George Washington Papers

To George Washington from Colonel Daniel Brodhead, 31 July 1779–4 August 1779

From Colonel Daniel Brodhead

Fort Pitt July 31st[–4 Aug.] 1779

Dear General

I am honoured with your instructions of the 23d of June and 13th Instant.

A Complete Stockade fort is erected at the Kittaning and now Called Fort Armstrong1 and I have Sent orders for the evacuation of Fort Lawrens2 that the Garrison there might be added to the Troops already Collected for the Expedition against the Seneca Country and if no impediment happens I Shall begin my March the 7th or 8th day of Next Month.3

Three reasons induce me to make the Expedition So early I have before informed you that the Terms of upwards of two hundred of my best Men would expire about the 10th of next Month. it Just between harvest and Seeding and therefore expect a Number of Voluntiers from the Country,4 and if the Expedition Should be delayed the Indian Corn would be ripe and could be Carried off by the Enemy which I hope to prevent.

A party of Whitemen and Delawares under the Command of Ensign Morrison5 have brought in one Indian Scalp Since my last and Others have taken a Considerable Share of plunder near their Towns and we had two Men Killed within three hundred yards of Fort Lawrens.

The Wyandots Chipways, Tawas and pootiatimies are not yet come in and I Suspect both them and the Shawnese mean to deceive us, altho i[t] is reported they are on their road to this place to make a lasting peace.6 The Terms of all late Colo. Rawlinss Men, except fifty are expired7 and by a late Law of the State of Virginia the Militia cannot be called out but i[t] is highly probable their Regt will be filled as they now give (including the Bounty of Congress) Seven hundred and fifty Dollars &Ca to each recruit8 this puts it out of my power to recruit my Regt9 untill the State of Pennsylvania Offer a higher Bounty.

I have taken the liberty to enclose the Copy of Articles of Union lately entered into with the Chiefs of the Chirokee Nation10 after it was signed I had an entertainment much in their own way at which they Chearfully recieved the War belt & Tomhawk with one of the Indian Scalps taken by one of my parties.

Should I Succeed against the Senecas I beg your Excellency will do me the honor to Permit me to reduce Detroit and its dependencies.11 At present I have only one Field Piece but not a Single Howitzer Shell or light Swivell a french Gentlemen or Artillerist and most of the Powder in this Department was So much damaged for want of proper magazines in the last Campaign that it is unfit for use.

Many of the Troops are Still Suffering for want of Shoes. I have been Obliged to give Some Soldiers Cloathing to the Indians and unless they can be replaced by the first of October they will be great Sufferers.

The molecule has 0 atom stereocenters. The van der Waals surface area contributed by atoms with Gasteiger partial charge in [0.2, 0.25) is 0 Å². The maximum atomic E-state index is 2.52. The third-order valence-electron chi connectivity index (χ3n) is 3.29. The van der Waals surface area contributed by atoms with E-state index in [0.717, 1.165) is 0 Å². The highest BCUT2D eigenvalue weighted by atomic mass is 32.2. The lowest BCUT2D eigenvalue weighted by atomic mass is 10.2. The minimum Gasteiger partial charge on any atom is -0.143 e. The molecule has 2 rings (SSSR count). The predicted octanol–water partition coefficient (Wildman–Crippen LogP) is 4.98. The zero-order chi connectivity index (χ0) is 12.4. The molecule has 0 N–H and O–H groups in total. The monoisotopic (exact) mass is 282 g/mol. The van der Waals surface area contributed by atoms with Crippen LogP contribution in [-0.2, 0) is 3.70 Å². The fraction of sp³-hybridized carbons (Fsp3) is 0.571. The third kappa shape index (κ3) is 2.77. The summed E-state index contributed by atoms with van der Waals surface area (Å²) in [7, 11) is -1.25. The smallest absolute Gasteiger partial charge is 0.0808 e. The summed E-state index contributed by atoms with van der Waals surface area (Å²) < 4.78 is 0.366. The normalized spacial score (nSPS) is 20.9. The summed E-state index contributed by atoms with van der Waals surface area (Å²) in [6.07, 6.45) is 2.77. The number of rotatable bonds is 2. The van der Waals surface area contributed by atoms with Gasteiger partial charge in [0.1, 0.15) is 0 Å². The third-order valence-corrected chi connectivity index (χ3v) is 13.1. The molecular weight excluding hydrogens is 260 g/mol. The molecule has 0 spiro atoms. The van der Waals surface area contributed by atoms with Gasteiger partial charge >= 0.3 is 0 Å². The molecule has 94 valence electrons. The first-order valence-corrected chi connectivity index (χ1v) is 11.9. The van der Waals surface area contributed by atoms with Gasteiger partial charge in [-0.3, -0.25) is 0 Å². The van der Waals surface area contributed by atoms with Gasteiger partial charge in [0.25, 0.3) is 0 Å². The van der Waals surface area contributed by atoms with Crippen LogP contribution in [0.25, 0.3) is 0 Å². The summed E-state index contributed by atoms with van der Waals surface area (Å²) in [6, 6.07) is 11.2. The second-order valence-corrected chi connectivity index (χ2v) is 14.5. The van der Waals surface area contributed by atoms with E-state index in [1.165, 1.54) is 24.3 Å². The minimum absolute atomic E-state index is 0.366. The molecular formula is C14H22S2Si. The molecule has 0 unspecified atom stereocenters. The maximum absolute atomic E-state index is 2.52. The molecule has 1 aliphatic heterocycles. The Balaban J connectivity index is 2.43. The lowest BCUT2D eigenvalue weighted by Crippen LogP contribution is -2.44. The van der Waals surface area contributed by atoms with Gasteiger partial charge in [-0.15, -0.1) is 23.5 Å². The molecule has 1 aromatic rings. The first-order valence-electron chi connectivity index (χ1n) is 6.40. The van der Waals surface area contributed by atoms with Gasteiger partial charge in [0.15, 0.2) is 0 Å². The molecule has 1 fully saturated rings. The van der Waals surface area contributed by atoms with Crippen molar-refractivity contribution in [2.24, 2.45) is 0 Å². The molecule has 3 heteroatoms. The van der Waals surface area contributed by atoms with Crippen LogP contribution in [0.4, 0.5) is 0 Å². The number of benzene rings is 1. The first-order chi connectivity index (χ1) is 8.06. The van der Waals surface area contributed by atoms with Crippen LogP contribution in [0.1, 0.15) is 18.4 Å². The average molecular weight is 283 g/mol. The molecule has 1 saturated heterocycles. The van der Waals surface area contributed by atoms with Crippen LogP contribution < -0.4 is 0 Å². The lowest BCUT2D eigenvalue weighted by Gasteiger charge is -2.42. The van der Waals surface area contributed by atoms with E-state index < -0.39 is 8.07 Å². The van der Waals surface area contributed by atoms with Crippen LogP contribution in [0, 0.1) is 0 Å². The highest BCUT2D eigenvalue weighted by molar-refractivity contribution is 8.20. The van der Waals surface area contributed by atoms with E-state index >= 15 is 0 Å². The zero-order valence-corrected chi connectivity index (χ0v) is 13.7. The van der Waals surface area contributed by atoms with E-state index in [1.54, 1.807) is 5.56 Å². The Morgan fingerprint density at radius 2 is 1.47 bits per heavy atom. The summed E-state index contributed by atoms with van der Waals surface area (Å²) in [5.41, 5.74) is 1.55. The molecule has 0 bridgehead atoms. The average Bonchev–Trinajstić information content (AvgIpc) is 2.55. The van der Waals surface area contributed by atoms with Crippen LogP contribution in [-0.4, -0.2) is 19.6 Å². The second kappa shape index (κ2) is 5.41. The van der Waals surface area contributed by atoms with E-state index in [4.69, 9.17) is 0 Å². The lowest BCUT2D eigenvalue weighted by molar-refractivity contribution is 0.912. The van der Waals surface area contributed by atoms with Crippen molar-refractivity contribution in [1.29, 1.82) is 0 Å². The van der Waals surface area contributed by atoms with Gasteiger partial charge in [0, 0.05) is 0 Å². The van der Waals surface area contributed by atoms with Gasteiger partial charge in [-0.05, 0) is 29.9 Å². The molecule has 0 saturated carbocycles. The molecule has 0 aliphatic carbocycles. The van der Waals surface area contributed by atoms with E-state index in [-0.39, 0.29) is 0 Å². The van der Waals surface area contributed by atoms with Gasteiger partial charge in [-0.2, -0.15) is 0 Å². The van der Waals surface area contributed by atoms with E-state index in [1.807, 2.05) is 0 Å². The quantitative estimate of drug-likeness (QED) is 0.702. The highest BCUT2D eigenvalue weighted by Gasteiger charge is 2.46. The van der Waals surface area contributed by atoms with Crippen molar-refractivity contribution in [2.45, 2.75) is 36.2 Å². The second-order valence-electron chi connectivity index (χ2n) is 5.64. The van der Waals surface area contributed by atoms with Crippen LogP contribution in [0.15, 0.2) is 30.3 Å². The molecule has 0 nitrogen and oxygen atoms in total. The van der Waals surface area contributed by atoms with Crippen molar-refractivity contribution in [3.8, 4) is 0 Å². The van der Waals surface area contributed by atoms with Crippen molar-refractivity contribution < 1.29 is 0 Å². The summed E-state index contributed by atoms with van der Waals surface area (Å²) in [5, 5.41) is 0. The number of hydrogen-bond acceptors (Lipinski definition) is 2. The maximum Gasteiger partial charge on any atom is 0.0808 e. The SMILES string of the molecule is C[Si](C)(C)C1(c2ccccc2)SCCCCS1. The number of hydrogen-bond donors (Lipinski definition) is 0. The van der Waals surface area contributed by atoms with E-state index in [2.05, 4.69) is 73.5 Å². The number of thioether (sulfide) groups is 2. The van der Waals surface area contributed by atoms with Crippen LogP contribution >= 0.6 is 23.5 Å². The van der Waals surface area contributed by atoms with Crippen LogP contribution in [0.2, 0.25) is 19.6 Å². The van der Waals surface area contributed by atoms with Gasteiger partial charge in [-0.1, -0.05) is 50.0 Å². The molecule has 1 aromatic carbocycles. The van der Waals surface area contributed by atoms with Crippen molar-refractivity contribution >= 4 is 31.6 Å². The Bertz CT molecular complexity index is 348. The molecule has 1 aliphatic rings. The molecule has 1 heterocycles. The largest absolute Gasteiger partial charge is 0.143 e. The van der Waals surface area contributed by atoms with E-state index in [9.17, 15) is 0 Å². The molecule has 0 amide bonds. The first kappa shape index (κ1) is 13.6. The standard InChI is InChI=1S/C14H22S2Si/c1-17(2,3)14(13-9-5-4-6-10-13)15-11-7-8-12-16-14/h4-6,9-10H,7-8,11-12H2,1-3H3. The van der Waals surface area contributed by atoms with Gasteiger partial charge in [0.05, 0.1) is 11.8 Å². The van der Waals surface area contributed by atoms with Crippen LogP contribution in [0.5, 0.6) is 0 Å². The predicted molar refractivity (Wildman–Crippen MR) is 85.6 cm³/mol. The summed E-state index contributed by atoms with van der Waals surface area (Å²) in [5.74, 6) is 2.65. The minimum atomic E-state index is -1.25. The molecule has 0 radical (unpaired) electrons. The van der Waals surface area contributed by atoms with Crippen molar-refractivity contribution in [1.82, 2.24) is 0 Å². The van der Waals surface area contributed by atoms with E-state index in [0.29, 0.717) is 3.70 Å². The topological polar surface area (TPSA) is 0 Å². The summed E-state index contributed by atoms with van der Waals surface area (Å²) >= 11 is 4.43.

Capt. Kilbuck is here. he has Sent for a great Number of Delaware Warriors to Join him on the Intended Expedition.12

The Quantity of flour on hand at these Magazines is very Small and I am informed there is none at Cumberland or Old Town.

It would give me great pleasure to Co-operate with Genl Sullivan but I Shall be into the Seneca Towns a long time before he can receive an account of my Movement I Shall however endeavor to inform him, if a Messenger can be hired to Carry a letter.

I beg leave to thank your Excellency for your requisition to the Board of War.13

I have about Sixty Boats nearly finished and Neither Pitch nor Stuff to compleat them and therefore have Sent all the Boat Carpenters (except fifteen) down the Country to be employed to advantage I will endeavour to procure Stuff to finish the Compliment at first ordered at any Price. I have the honor to be with the most perfect regard and esteem your Excellencies Most Obedt and Most Hble Servant

Daniel Brodhead

P.S. By your Excellencies Bounty Straffain lives.

Augt 4th. I have Just learnt that two Soldiers have lately been killed at Fort Lawrens two boys on Wheeling Creek two Boys taken on Racoon Creek and one Man Slightly wounded14 and a Soldier last evening killed at Fort McIntosh and a Serjeant Slightly Wounded.15 the Inhabitants are So intent upon going to Kentuck and the falls of Ohio that I fear I Shall have but few Volunteers.

D.B.

LB, MNGL.

1For Brodhead’s decision to construct this fort, see his letter to GW, 25 June, n.6.

2Brodhead ordered Lt. Col. Richard Campbell, commander at Fort Laurens, to evacuate on 16 July (Kellogg, Frontier Advance, description begins Louise Phelps Kellogg, ed. Frontier Advance on the Upper Ohio, 1778-1779. Madison, Wis., 1916. description ends 389). When Campbell balked, Brodhead responded with angry letters on 30 July and 7 Aug. (Pa. Archives, description begins Samuel Hazard et al., eds. Pennsylvania Archives. 9 ser., 138 vols. Philadelphia and Harrisburg, 1852–1949. description ends 1st ser., 12:141, 154).